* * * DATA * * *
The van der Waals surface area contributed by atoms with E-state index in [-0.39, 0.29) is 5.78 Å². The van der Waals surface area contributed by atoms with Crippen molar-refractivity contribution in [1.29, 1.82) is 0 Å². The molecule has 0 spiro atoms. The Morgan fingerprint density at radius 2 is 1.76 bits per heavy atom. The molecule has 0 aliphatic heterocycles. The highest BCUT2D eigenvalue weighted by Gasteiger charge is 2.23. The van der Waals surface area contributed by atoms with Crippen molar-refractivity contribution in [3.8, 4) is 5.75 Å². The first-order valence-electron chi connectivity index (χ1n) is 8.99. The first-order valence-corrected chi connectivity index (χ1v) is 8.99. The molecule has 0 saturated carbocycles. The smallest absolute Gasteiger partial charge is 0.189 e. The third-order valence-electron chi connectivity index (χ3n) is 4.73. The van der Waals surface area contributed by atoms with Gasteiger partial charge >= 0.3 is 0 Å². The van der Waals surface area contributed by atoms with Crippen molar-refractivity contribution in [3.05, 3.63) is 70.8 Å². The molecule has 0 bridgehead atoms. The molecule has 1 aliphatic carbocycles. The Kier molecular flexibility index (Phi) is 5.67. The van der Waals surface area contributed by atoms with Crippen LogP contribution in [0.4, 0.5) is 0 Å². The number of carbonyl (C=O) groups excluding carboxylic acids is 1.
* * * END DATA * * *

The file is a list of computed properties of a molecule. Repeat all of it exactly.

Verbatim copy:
The van der Waals surface area contributed by atoms with E-state index in [-0.39, 0.29) is 5.78 Å². The van der Waals surface area contributed by atoms with Crippen molar-refractivity contribution in [1.29, 1.82) is 0 Å². The molecule has 0 spiro atoms. The Morgan fingerprint density at radius 2 is 1.76 bits per heavy atom. The molecule has 0 aliphatic heterocycles. The highest BCUT2D eigenvalue weighted by Gasteiger charge is 2.23. The van der Waals surface area contributed by atoms with Crippen molar-refractivity contribution in [3.8, 4) is 5.75 Å². The first-order valence-electron chi connectivity index (χ1n) is 8.99. The first-order valence-corrected chi connectivity index (χ1v) is 8.99. The molecule has 0 saturated carbocycles. The smallest absolute Gasteiger partial charge is 0.189 e. The third-order valence-electron chi connectivity index (χ3n) is 4.73. The van der Waals surface area contributed by atoms with Gasteiger partial charge >= 0.3 is 0 Å². The van der Waals surface area contributed by atoms with Crippen molar-refractivity contribution in [3.05, 3.63) is 70.8 Å². The molecule has 0 bridgehead atoms. The molecule has 1 aliphatic carbocycles. The Kier molecular flexibility index (Phi) is 5.67. The van der Waals surface area contributed by atoms with Crippen LogP contribution in [0.4, 0.5) is 0 Å². The number of carbonyl (C=O) groups excluding carboxylic acids is 1.